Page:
Garrison Keillor, host of "A Prairie Home Companion" radio program, connects with a sold-out crowd when he travels to Wolf Trap park near Washington. Among his roles on the show is the unofficial father confessor for the National Association of Shy Persons, whose members teem in the federal government.
Government is not simply a magnet for shy people. Government, in particular, attracts, rewards and promotes people who want to be left alone. As a result, we have a government of loners. These include many expert, diligent employees. Managers who feel the need to navigate around the agendas of political appointees use the culture of being left alone as cover. Unfortunately, a government of loners also harbors bad managers, the people who no one can figure out how they got or keep their jobs but they skillfully deflect scrutiny.
The risks created by a government of loners are primarily seen in the scarcity of people with a healthy balance of substantive and social skills who are needed for leadership, management and bringing projects large and small to completion.
Such individuals, as identified by author Peggy Klaus in her book "The Hard Truth About Soft Skills," are "the best performing ones and possess significantly higher levels of self-awareness, self-management capability, social skills and organizational savvy."
In government this would include the kinds of people we need today who can communicate up and down the food chain; talk and collaborate with one another at all levels within and across agencies; deal effectively with citizens; and simultaneously manage both the mission and change — and be accountable.
How many executives and managers do you know who demonstrate such traits and skills? How many are heading for the exits due to retirement or downsizing? What do the people in the promotion pipeline look like?
Perpetuating a government of loners is problematic among three visible groups of employees:
• Specialists who are promoted because they are next in line or have developed recognition and relationships through their work.
• Headquarters and regional employees who must learn to work more collaboratively because downsizing and office closings have created gaps where there used to be experienced senior people known as "the glue."
• "Millennials" whose dominant form of communication and relationships is online and on cellphones, not face to face.
To begin changing the culture of government, we must consciously begin changing the blend of people and personalities in government. The spectrum of personality types on tests such as the Myers-Briggs Type Identity provides some idea of the differences.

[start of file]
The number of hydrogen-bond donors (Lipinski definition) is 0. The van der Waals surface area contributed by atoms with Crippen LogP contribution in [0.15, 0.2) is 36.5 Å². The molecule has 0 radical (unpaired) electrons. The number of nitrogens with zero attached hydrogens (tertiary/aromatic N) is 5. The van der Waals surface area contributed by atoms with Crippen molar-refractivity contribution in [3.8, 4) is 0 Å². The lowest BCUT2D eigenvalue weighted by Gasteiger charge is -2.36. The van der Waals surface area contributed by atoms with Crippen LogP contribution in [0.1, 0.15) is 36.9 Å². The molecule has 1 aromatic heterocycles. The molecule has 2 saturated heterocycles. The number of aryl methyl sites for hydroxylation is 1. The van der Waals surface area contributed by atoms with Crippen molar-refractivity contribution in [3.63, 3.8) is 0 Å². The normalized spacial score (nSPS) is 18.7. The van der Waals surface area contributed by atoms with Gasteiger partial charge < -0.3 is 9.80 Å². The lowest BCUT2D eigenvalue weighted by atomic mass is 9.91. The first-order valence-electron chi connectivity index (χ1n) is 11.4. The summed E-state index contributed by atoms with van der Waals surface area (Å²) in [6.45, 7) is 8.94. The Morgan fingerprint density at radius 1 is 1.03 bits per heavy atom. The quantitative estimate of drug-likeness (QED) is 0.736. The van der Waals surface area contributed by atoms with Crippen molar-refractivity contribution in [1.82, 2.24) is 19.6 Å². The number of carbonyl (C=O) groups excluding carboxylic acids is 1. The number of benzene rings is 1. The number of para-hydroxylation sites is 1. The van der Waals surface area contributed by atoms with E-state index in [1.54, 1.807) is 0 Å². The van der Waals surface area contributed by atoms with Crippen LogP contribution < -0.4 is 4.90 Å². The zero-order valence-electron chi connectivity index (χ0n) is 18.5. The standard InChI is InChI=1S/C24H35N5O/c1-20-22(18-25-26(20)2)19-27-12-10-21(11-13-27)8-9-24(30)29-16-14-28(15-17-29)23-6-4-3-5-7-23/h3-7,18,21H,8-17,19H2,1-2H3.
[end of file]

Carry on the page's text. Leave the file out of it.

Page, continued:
Many people who populate government will be recognized in the thumbnail description for the Myers-Briggs "ISTJ" — which stands for Introverted Sensing Thinking Judging.
Quiet and serious, such people earn success by being thorough and dependable. They are practical, matter-of-fact, realistic and responsible. They decide logically what should be done and work toward it steadily, regardless of distractions. They take pleasure in making everything orderly and organized — their work, their home, their life — and value traditions and loyalty.
However, consider whether your agency needs more people who test in the range of the Myers-Briggs "ENTJ" — Extroverted Intuitive Thinking Judging. They are frank and decisive and assume leadership readily. They quickly see illogical and inefficient procedures and policies, and develop and implement solutions. They enjoy long-term planning and goal setting. Usually well-informed and well-read, they enjoy expanding their knowledge and passing it on to others. And they are forceful in presenting their ideas.
There are people in government, and others who wish to enter government, who see leadership and effective management as their way to make a difference. We need to do more to find such people, continue to train and improve their skills to lead and manage government, and break the cycle of a government of loners.
We cannot be shy about changing the culture of government.
Steven L. Katz worked in the executive branch and is author of "Lion Taming: Working Successfully with Leaders, Bosses, and other Tough Customers."